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New link between sleep and concussion identified by researchers

New link between sleep and concussion
Credit: Flinders University

A new study led by Flinders University points to the importance of sleep quality in the aftermath and recovery process in sports-related concussion, a common form of mild traumatic brain injury.

Results from a study published in Nature and Science of Sleep found that sleep appears to "improve" in the eight weeks after , including longer duration sleep, better sleep efficiency, and even longer deep sleep as the recovery progresses.

"Little is known about sleep after a concussion, despite sleep arguably being the more important process to allow the to function optimally," says Flinders University sleep researcher Dr. David Stevens, who treats and researches sports-related concussion.

The results of this small-scale study gives credence to previous studies in animals showing that improving sleep supports recovery from , and therefore should be explored and monitored in detail for recovery and other effects of concussion such as loss of cognitive function, alertness and depression and anxiety.

"We hypothesize sleep can be a key indicator of the the brain trying to repair/recover from the concussion," the researchers note.

Previous studies have linked leads to neural plasticity, and activation of the glymphatic system that removes amyloid-β and τ-proteins, both of which are implicated in Chronic Traumatic Encephalopathy (CTE), a progressive and fatal brain disease associated with repeated traumatic brain injuries, including concussions and repeated blows to the head.

The new study is based on evidence collected from athletes who experienced a sports-related concussion and underwent overnight sleep studies within seven days of the concussion (acute stage) and again eight weeks after the concussion (sub-acute stage).

This study indicates better sleep in participants with a concussion compared to the population norm. Sleep also appeared to further improve in the eight weeks after concussion compared to sleep immediately after concussion.

"We speculate that the improvement in sleep was an attempt by the brain to heal itself," Dr. Stevens says.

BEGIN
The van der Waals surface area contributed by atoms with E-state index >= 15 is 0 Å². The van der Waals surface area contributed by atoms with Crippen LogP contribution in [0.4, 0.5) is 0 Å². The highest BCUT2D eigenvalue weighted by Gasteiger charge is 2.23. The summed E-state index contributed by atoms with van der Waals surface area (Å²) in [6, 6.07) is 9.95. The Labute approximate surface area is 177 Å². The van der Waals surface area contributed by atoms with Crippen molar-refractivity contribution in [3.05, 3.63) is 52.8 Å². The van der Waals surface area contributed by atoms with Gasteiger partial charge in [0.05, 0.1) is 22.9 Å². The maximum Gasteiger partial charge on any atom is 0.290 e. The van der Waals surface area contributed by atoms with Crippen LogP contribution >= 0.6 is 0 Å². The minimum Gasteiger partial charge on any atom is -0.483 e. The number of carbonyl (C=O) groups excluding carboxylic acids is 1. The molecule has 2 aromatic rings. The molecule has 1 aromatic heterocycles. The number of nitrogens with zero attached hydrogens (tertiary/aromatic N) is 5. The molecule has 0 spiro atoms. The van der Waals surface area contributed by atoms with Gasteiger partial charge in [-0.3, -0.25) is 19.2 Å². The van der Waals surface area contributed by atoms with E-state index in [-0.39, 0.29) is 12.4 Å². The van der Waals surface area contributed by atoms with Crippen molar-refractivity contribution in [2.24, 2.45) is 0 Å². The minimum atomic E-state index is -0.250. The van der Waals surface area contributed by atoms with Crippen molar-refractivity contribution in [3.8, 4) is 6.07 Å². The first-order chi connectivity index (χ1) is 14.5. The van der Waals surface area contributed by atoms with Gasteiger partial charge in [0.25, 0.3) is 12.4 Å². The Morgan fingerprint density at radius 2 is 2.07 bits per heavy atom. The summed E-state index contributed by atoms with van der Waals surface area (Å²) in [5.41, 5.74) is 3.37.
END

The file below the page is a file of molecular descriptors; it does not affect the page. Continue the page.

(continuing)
"More research in a larger population is needed to explore this hypothesis, and investigate other neurophysiological and neurocognitive measures to examine whether changes in during recovery from concussion results in changes to other aspects of the head trauma.

"I am not only advocating for improved research in a range of areas in concussion, but also for players, clubs and organizations to stop treating concussion likes it's a scratch or a 'corky,' but rather a clinical issue that has potential ramifications worse than any dislocation or fracture."

Former SANFLW player Maya Rigter says she is still recovering from three concussions, the last of which forced her to retire on 19 March.

After 57 games with Sturt Football Club and "still loving football," she decided to retire "due to the significant risk another concussion poses to my professional medical career and future health."

Currently studying physiotherapy, Rigter says the decision to stop playing "broke my heart" but ongoing symptoms were having a significant impact on her life, "particularly university with cognitive ability slow to return."

More information: David J Stevens et al, Electroencephalographic Changes in Sleep During Acute and Subacute Phases After Sports-Related Concussion, Nature and Science of Sleep (2023). DOI: 10.2147/NSS.S397900

Journal information: Nature and Science of Sleep
Citation: New link between sleep and concussion identified by researchers (2023, June 20) retrieved 4 March 2024 from
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